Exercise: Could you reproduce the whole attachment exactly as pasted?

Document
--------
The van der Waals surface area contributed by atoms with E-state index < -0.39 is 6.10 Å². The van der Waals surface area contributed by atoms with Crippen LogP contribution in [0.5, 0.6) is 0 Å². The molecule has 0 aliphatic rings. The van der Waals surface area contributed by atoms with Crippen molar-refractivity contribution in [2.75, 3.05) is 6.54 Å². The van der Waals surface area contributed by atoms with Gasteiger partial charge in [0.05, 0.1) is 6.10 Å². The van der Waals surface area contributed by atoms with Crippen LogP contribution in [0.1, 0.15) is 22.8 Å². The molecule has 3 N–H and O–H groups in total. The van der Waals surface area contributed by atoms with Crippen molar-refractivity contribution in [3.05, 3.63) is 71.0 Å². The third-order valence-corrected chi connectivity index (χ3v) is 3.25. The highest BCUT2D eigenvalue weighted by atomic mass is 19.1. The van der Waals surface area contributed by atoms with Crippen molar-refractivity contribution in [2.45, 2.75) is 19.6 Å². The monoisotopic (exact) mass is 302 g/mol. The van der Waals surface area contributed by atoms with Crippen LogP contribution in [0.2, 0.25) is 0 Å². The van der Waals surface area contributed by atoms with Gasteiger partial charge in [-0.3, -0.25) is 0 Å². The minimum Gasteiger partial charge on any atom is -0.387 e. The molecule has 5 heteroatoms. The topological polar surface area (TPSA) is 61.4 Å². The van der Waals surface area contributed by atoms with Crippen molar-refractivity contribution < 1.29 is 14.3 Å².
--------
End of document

The van der Waals surface area contributed by atoms with E-state index < -0.39 is 6.10 Å². The van der Waals surface area contributed by atoms with Crippen LogP contribution in [0.5, 0.6) is 0 Å². The molecule has 0 aliphatic rings. The van der Waals surface area contributed by atoms with Crippen molar-refractivity contribution in [2.75, 3.05) is 6.54 Å². The van der Waals surface area contributed by atoms with Gasteiger partial charge in [0.05, 0.1) is 6.10 Å². The van der Waals surface area contributed by atoms with Crippen LogP contribution in [0.1, 0.15) is 22.8 Å². The molecule has 3 N–H and O–H groups in total. The van der Waals surface area contributed by atoms with Crippen molar-refractivity contribution in [3.05, 3.63) is 71.0 Å². The third-order valence-corrected chi connectivity index (χ3v) is 3.25. The highest BCUT2D eigenvalue weighted by atomic mass is 19.1. The van der Waals surface area contributed by atoms with Crippen molar-refractivity contribution in [2.45, 2.75) is 19.6 Å². The monoisotopic (exact) mass is 302 g/mol. The van der Waals surface area contributed by atoms with Crippen LogP contribution in [0.2, 0.25) is 0 Å². The van der Waals surface area contributed by atoms with Gasteiger partial charge in [-0.3, -0.25) is 0 Å². The minimum Gasteiger partial charge on any atom is -0.387 e. The molecule has 5 heteroatoms. The topological polar surface area (TPSA) is 61.4 Å². The van der Waals surface area contributed by atoms with Crippen molar-refractivity contribution < 1.29 is 14.3 Å².